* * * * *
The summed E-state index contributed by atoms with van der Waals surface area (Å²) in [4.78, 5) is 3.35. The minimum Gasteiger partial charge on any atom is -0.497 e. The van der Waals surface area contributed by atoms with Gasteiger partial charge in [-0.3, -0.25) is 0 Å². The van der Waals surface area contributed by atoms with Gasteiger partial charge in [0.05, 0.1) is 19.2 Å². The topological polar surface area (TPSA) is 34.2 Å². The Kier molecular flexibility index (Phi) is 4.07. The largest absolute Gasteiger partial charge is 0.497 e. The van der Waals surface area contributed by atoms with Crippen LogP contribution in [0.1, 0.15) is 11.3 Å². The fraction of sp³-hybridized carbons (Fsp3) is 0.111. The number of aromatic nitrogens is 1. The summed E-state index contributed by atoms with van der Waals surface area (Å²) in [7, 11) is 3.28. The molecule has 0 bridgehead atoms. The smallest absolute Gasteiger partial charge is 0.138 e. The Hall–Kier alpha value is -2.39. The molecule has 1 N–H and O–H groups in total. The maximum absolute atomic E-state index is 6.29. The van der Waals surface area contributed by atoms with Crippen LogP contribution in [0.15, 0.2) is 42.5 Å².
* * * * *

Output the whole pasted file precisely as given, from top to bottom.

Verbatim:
The summed E-state index contributed by atoms with van der Waals surface area (Å²) in [4.78, 5) is 3.35. The minimum Gasteiger partial charge on any atom is -0.497 e. The van der Waals surface area contributed by atoms with Gasteiger partial charge in [-0.3, -0.25) is 0 Å². The van der Waals surface area contributed by atoms with Gasteiger partial charge in [0.05, 0.1) is 19.2 Å². The topological polar surface area (TPSA) is 34.2 Å². The Kier molecular flexibility index (Phi) is 4.07. The largest absolute Gasteiger partial charge is 0.497 e. The van der Waals surface area contributed by atoms with Crippen LogP contribution in [0.1, 0.15) is 11.3 Å². The fraction of sp³-hybridized carbons (Fsp3) is 0.111. The number of aromatic nitrogens is 1. The summed E-state index contributed by atoms with van der Waals surface area (Å²) in [7, 11) is 3.28. The molecule has 0 bridgehead atoms. The smallest absolute Gasteiger partial charge is 0.138 e. The Hall–Kier alpha value is -2.39. The molecule has 1 N–H and O–H groups in total. The maximum absolute atomic E-state index is 6.29. The van der Waals surface area contributed by atoms with Crippen LogP contribution in [0.15, 0.2) is 42.5 Å².